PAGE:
The Daily Telegraph has a story about a church in London which has been hosting an Islamic prayer service. There are more details here, presumably written by the person who shot the video.
First point: do not believe everything that you read (or see or hear!) in the newspapers (I speak with authority).
That being said, unless the video is demonstrated to be a forgery, I think this is a serious breach of ordination vows – specifically the declaration made at ordination and then repeated at each new appointment that “in public prayer and administration of the sacraments, I will use only the forms of service which are authorized or allowed by Canon”. I believe that there are other elements of Canon Law that are relevant.
I believe that our words matter, and when ‘Allahu Akhbar’ is chanted in a church, then this is a quite straightforward example of blasphemy – it is a profaning of Christian worship – and sacrilege – a profaning of the place of Christian worship. To argue otherwise is to indulge in syncretistic nonsense of the worst sort. The different faiths, whilst they have all sorts of family resemblances, are not simply different paths up the same mountain. It matters that Jesus was crucified, and to preach Christ crucified is to say that Jesus was killed, which the Koran explicitly denies.
I can see all sorts of arguments for pursuing peace, hospitality and friendly co-operation with those of non-Christian faiths and no faith at all. What I cannot see an argument for is abandoning our own distinctive identity, with all that binds it together.
The priest simply acted as a host, though, surely? He did not lead worship and did not contravene his ordination or other Canonical vows.
I think that there is a proper space for Christians to be generous in providing opportunities for others to gather in their buildings: indeed, I would regard it, in our context, as being a proper hospitality which speaks of gospel welcome.
Essentially, apropos your final paragraph, I cannot see, here, an abandonment “of our distinctive identity, with all that binds it together”… Rather, I see a pursuit of “peace, hospitality and friendly co-operation” with those of non-Christian faith”.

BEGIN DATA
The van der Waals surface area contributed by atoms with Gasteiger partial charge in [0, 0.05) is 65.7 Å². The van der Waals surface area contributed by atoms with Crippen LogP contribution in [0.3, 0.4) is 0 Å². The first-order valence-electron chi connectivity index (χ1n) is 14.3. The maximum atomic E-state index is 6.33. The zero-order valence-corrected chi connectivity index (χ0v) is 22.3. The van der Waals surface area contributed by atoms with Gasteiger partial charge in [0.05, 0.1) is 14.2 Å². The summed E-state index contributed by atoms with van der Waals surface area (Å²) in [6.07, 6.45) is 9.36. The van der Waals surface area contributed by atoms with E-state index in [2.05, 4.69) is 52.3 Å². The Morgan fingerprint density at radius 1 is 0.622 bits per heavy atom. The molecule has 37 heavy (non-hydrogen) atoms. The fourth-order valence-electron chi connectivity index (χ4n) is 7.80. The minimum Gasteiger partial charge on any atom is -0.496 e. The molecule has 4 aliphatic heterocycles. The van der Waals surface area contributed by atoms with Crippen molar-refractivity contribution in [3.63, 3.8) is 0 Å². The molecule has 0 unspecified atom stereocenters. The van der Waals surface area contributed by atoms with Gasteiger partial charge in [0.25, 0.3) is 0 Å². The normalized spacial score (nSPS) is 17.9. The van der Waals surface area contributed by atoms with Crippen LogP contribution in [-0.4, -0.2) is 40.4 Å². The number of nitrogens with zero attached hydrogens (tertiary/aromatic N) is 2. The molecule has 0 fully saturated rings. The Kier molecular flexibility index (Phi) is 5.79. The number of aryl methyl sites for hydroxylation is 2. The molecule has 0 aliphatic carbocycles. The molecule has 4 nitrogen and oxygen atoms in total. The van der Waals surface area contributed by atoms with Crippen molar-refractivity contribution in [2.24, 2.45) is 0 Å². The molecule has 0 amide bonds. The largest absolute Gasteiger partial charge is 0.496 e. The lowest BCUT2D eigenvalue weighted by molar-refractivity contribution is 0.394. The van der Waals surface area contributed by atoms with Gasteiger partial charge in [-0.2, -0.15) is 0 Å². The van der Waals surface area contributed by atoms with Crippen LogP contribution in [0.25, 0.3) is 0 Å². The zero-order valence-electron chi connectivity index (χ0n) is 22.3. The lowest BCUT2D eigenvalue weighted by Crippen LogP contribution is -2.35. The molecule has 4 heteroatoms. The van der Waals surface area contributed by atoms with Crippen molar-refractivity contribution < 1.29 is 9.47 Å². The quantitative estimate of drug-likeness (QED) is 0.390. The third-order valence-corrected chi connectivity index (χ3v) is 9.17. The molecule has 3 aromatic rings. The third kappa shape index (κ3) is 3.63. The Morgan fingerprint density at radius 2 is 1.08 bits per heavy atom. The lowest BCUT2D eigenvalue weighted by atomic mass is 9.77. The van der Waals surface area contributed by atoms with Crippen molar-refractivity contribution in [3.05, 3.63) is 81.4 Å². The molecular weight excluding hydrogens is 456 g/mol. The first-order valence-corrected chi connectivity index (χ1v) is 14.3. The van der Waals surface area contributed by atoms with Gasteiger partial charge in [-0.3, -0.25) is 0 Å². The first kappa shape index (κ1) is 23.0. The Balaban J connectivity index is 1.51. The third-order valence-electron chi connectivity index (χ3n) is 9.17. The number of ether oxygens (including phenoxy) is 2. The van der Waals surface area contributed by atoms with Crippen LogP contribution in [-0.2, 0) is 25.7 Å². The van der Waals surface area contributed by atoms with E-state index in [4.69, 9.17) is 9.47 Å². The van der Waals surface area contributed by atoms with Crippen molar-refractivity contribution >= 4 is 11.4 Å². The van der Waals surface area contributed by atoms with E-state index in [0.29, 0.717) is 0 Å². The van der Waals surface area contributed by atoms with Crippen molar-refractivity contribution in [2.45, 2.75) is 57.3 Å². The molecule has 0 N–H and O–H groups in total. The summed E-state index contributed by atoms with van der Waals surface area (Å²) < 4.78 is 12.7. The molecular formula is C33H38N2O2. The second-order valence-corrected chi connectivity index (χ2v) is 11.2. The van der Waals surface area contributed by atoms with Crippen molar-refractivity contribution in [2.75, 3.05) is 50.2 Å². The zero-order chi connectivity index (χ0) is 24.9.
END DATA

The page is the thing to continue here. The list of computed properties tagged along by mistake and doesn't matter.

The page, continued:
Whilst I don’t know I disagree with your substantive point, I question the appeal to the canons regarding the authorised forms of service.
As an example, if a Baptist congregation (or Methodist, or any other Christian congregation for that matter) were to use an Anglican Church for a short period of time (perhaps whilst their building was being refurbished etc.), for their service in the building, there is no compulsion to use an Anglican order of service. Furthermore, if under their own rules the parish priest can take part in the service, there is no compulsion in Church of England canons that it must then be according to our approved forms of service. (And nor would we expect it to be, I assume).
This largely applies to an LEP too, in that in many cases some services are designated as Anglican, and some as the partner, and bound by the corresponding rules, though the clergy can take part, in an appropriate manner in either.
Clearly, what appears to have happened in this case is not exactly the same. We could draw the line at Christianity, or Trinitarianism, or wherever, but the point still applies – this was not an Church of England act of worship, and therefore was not bound by the Canons of the Church of England in its content.
However, as I said, I think there is a genuine issue here. But it lies in the likes of Canon F15 (Of Churches not to be profaned) than in the canons covering worship.
Sam, I won’t tell you why you’re wrong, but I will ask a question. If the church had hosted a Jewish prayer service, would it have been “a profaning of Christian worship – and sacrilege – a profaning of the place of Christian worship”?
Hi all, thanks for the comments. I’m going to write a longer post setting out my views more explicitly – I plan to respond to your points there, but please shout if I miss something!